For the third anniversary of the Asian Review of Books podcast, I wanted to do something a little different today—and talk about another one of my hobbies, video games. For video game players of—let’s call them the elder millennial set and older—there’s something special about the final dozen or so years of the 20th century. The Super Nintendo, the Sega Genesis, the Nintendo 64 and the Sony PlayStation: it was a period of technical advancement and creative experimentation that led to classics still beloved today.
Exploring many of these classics—big and small, Japanese and Western, console and PC—are the entries of the Boss Fight Books series, compiled by writer Gabe Durham. Over the past several years, Gabe has invited his fellow writers to put together short works on the classic games that stand out in the medium’s history. As of this interview, the 33 entries in the series span from 1976’s Breakout to 2010’s Red Dead Redemption.
For today’s anniversary panel, I invited Gabe along with three of his fellow writers—Alyse Knorr, Sebastien Deken, and Mike Sholars—to talk about their choice of games, what makes the 1989-2000 period so special, and why, perhaps, Japanese companies feature so prominently in the history of games.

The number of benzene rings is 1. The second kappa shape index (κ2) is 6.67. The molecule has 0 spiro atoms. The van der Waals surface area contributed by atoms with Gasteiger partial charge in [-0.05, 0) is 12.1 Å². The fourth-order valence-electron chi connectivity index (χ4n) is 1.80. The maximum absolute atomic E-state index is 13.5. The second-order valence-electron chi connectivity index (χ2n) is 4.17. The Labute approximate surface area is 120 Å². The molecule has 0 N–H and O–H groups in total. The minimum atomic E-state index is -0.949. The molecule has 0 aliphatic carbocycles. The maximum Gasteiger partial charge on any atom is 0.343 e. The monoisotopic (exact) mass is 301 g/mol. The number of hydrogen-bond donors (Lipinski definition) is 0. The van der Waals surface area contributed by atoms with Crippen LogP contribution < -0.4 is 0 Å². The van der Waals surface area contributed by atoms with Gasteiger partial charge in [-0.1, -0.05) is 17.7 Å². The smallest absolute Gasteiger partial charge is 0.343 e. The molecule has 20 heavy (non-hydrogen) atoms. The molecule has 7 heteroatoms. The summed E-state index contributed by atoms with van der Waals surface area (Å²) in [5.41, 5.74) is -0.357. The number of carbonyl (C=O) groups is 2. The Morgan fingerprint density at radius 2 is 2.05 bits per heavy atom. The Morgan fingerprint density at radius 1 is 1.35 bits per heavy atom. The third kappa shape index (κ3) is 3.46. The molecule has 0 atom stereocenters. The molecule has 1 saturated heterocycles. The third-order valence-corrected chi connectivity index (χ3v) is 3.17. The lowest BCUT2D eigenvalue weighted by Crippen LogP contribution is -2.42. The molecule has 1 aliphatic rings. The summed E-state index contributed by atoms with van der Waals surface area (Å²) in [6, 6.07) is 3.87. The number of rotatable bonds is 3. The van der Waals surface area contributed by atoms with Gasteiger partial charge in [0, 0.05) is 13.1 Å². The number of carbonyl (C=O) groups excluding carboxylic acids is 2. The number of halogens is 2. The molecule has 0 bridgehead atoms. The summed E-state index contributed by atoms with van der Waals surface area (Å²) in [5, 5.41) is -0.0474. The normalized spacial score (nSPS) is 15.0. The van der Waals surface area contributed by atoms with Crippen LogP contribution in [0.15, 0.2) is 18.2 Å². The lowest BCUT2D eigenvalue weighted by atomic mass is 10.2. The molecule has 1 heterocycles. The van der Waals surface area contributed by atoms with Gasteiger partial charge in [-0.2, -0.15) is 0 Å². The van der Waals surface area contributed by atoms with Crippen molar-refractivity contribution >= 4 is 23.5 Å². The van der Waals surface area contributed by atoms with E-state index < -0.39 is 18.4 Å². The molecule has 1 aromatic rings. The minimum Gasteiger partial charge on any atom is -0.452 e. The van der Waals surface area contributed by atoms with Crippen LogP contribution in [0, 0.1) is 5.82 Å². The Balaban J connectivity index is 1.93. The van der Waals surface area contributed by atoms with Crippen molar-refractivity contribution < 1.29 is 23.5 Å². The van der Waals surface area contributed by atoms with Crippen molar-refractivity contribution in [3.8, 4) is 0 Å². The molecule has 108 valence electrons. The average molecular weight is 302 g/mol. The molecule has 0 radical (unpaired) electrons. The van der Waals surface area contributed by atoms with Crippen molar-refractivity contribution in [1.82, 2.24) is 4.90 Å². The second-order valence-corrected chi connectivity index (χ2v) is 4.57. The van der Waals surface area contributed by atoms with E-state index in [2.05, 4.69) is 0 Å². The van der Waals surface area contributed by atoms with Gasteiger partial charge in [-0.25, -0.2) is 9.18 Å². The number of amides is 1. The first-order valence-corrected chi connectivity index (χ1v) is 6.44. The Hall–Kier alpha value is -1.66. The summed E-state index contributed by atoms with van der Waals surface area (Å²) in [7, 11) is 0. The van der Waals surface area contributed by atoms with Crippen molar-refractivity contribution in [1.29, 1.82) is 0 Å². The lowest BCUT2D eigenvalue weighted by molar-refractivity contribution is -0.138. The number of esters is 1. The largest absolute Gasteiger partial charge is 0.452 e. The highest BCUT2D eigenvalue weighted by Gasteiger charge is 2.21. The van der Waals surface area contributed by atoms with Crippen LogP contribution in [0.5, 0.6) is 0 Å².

Gabe Durham is the founding editor and publisher of Boss Fight Books. He is the author of a previous Boss Fight entry, Bible Adventures, and a novel, Fun Camp. (Books mentioned in this interview: The Legend of Zelda: Majora’s Mask [2000, Nintendo 64])
Alyse Knorr is an associate professor of English at Regis University and the co-editor of Switchback Books. She is also the author of the poetry collections Mega-City Redux, Copper Mother, and Annotated Glass. (Books mentioned in this interview: Super Mario Bros 3 [1989, Nintendo Entertainment System]; Goldeneye 007 [1997, Nintendo 64])
Sebastian Deken is a writer and musician born in St. Louis, Missouri. He studied music and French literature at Washington University in St. Louis, then went on to receive his MFA in nonfiction writing from Columbia University School of the Arts. (Books mentioned in this interview: Final Fantasy VI [1994, Super Nintendo Entertainment System])
Mike Sholars is a writer, editor, podcast host, Creative Director, and former full-time journalist. His work can be found in HuffPost, Kotaku, Polygon, and VICE. (Books mentioned in this interview: PaRappa the Rapper [1996, Sony PlayStation])